After two consecutive weeks of plummeting, the Notre Dame football stock leveled out, at least for now, with a 50-33 victory against the Syracuse Orangemen. It’s too soon to say whether this is a signal of an upward trend for Brian Kelly’s troops; Syracuse is no powerhouse and 33 points given up isn’t anything to throw a pizza party over, but given the way Syracuse plays on offense, it was to be expected that points would be scored. The offense was an embarrassment of riches from a big play standpoint, in no small part aided by playing a defense that is worse than the one they put on the field on a weekly basis, which is really saying something. To their credit, DeShone Kizer and his skill players took advantage of most of the opportunities that were presented to them by a leaky defense, en route to 654 yards of offense and 50 points.
Next up are the North Carolina State Wolfpack, who sit at 3-1, in Raleigh. A true road win for this team would definitely tilt the scales towards a positive trend for the football program and set them on a course to turn the season around.
CJ Sanders and Equanimeous St. Brown
Alright, we’ve seen enough, these young men are ballers. It always takes a little bit to fully buy into young players who are getting their first real playing time in their careers. There is a tendency to over react to strong early performances and cast stardom onto players with too little of a sample size. Through the first five games it’s safe to declare these two players will be stars for the Irish for as long as they are on campus.
The St. Brown hype train was rolling even last year with the reports of what he was doing in practice and he got some preseason love from Bruce Feldman from Fox Sports as a possible breakout star in college football. Turns out everyone knew what they were talking about. Threw five games St. Brown has 25 receptions, 541 yards and 6 touchdowns. He is not a Will Fuller type of player, but that is Will Fuller type production, which should suit everyone just fine. Impressively, he has scored his six touchdowns in multiple ways. He hit Texas and Michigan State for jump balls, a red zone post corner against Duke, a dig, catch and run against Syracuse and a blow by for his second touchdown against the Orangemen. And of course there was his cartwheel flip into the end zone after going up the seam against Texas. In this way, he is somewhat more valuable than Fuller, who had trouble being effective in the red zone. Three of St. Brown’s six scores have already come from that area of the field that plagued the Irish last season.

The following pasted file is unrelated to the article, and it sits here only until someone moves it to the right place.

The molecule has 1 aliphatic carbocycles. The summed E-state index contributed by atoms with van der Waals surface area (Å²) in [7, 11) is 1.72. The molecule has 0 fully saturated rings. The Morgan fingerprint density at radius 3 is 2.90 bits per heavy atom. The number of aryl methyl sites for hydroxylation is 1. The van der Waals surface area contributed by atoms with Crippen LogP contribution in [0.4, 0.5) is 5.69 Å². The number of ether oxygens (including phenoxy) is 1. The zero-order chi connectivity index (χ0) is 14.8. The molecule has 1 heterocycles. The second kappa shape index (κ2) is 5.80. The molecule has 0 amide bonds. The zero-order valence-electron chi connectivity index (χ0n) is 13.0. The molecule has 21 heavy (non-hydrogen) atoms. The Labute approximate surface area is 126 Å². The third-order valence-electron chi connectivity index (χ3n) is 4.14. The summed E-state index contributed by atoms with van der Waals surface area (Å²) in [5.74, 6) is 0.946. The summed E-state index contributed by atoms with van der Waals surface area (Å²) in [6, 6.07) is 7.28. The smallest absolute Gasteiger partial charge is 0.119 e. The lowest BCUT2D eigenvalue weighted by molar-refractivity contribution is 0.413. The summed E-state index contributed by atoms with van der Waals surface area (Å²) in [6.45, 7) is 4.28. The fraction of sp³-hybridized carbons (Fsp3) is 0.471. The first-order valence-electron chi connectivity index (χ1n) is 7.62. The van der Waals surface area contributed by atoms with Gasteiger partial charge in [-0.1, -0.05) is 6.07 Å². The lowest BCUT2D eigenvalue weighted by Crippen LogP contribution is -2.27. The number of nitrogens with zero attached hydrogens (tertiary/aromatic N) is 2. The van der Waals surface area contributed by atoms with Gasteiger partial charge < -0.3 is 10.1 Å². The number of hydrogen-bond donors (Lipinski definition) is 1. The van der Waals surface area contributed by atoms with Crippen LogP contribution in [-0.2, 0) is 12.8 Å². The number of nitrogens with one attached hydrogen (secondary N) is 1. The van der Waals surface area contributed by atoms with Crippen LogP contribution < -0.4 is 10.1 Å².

There have been numerous calls to get Sanders more involved in the offense, but he won’t be kept down even with minimal touches. The sophomore already has returned three kicks for scores with a fourth being called back by penalty. He also seems to catch everything that is thrown his way and is deadly when he has even a little bit of open space. It’s only a matter of time before Notre Dame fully takes advantage of his vast skill set and when paired with St. Brown should give Kelly’s unit a formidable duo at the receiver position.
The 2017 Defense